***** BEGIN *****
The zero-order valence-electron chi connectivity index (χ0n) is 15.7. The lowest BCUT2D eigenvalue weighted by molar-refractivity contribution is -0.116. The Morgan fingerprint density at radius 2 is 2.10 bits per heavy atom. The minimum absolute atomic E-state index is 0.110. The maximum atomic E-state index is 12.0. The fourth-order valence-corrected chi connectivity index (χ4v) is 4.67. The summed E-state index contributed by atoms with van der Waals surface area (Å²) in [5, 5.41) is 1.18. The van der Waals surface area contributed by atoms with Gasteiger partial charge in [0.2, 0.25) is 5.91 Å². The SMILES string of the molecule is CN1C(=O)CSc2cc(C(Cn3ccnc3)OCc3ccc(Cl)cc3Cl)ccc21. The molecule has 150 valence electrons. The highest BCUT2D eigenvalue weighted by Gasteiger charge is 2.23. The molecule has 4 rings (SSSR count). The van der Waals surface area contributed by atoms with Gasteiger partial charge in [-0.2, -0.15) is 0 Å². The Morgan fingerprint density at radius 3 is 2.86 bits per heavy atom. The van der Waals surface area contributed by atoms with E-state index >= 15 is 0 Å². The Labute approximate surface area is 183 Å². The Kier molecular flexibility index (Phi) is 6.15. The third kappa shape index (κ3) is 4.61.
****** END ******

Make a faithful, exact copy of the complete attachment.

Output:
The zero-order valence-electron chi connectivity index (χ0n) is 15.7. The lowest BCUT2D eigenvalue weighted by molar-refractivity contribution is -0.116. The Morgan fingerprint density at radius 2 is 2.10 bits per heavy atom. The minimum absolute atomic E-state index is 0.110. The maximum atomic E-state index is 12.0. The fourth-order valence-corrected chi connectivity index (χ4v) is 4.67. The summed E-state index contributed by atoms with van der Waals surface area (Å²) in [5, 5.41) is 1.18. The van der Waals surface area contributed by atoms with Gasteiger partial charge in [0.2, 0.25) is 5.91 Å². The SMILES string of the molecule is CN1C(=O)CSc2cc(C(Cn3ccnc3)OCc3ccc(Cl)cc3Cl)ccc21. The molecule has 150 valence electrons. The highest BCUT2D eigenvalue weighted by Gasteiger charge is 2.23. The molecule has 4 rings (SSSR count). The van der Waals surface area contributed by atoms with Gasteiger partial charge in [-0.2, -0.15) is 0 Å². The Morgan fingerprint density at radius 3 is 2.86 bits per heavy atom. The van der Waals surface area contributed by atoms with E-state index >= 15 is 0 Å². The Labute approximate surface area is 183 Å². The Kier molecular flexibility index (Phi) is 6.15. The third kappa shape index (κ3) is 4.61.